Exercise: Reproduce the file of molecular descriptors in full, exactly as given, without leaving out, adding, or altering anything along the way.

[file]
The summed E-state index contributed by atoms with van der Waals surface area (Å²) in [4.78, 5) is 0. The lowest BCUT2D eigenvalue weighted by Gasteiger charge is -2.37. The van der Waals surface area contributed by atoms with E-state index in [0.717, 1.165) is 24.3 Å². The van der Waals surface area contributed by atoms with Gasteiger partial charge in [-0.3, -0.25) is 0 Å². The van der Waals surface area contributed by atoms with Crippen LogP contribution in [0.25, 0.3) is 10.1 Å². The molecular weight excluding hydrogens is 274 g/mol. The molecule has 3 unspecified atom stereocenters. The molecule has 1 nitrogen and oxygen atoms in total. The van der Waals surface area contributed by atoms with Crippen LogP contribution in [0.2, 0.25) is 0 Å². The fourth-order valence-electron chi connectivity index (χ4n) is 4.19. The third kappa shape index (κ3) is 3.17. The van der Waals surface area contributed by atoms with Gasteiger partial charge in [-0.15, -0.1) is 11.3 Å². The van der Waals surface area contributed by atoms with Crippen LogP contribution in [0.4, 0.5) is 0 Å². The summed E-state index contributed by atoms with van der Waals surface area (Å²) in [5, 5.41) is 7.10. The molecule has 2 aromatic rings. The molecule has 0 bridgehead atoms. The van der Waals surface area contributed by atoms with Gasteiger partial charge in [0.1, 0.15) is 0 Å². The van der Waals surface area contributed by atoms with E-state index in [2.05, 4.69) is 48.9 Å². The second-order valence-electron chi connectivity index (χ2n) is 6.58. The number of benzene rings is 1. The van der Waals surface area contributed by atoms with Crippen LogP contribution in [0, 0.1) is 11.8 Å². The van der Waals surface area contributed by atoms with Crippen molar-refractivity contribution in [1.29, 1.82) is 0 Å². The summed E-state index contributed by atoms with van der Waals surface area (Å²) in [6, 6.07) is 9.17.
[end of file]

The summed E-state index contributed by atoms with van der Waals surface area (Å²) in [4.78, 5) is 0. The lowest BCUT2D eigenvalue weighted by Gasteiger charge is -2.37. The van der Waals surface area contributed by atoms with E-state index in [0.717, 1.165) is 24.3 Å². The van der Waals surface area contributed by atoms with Gasteiger partial charge in [-0.3, -0.25) is 0 Å². The van der Waals surface area contributed by atoms with Crippen LogP contribution in [0.25, 0.3) is 10.1 Å². The molecular weight excluding hydrogens is 274 g/mol. The molecule has 3 unspecified atom stereocenters. The molecule has 1 nitrogen and oxygen atoms in total. The van der Waals surface area contributed by atoms with Crippen LogP contribution in [0.2, 0.25) is 0 Å². The fourth-order valence-electron chi connectivity index (χ4n) is 4.19. The third kappa shape index (κ3) is 3.17. The van der Waals surface area contributed by atoms with Gasteiger partial charge in [-0.15, -0.1) is 11.3 Å². The van der Waals surface area contributed by atoms with Crippen LogP contribution in [0.4, 0.5) is 0 Å². The summed E-state index contributed by atoms with van der Waals surface area (Å²) in [5, 5.41) is 7.10. The molecule has 2 aromatic rings. The molecule has 0 bridgehead atoms. The van der Waals surface area contributed by atoms with Gasteiger partial charge in [0.1, 0.15) is 0 Å². The van der Waals surface area contributed by atoms with E-state index in [2.05, 4.69) is 48.9 Å². The second-order valence-electron chi connectivity index (χ2n) is 6.58. The number of benzene rings is 1. The van der Waals surface area contributed by atoms with Crippen LogP contribution in [0, 0.1) is 11.8 Å². The van der Waals surface area contributed by atoms with Crippen molar-refractivity contribution in [1.29, 1.82) is 0 Å². The summed E-state index contributed by atoms with van der Waals surface area (Å²) in [6, 6.07) is 9.17.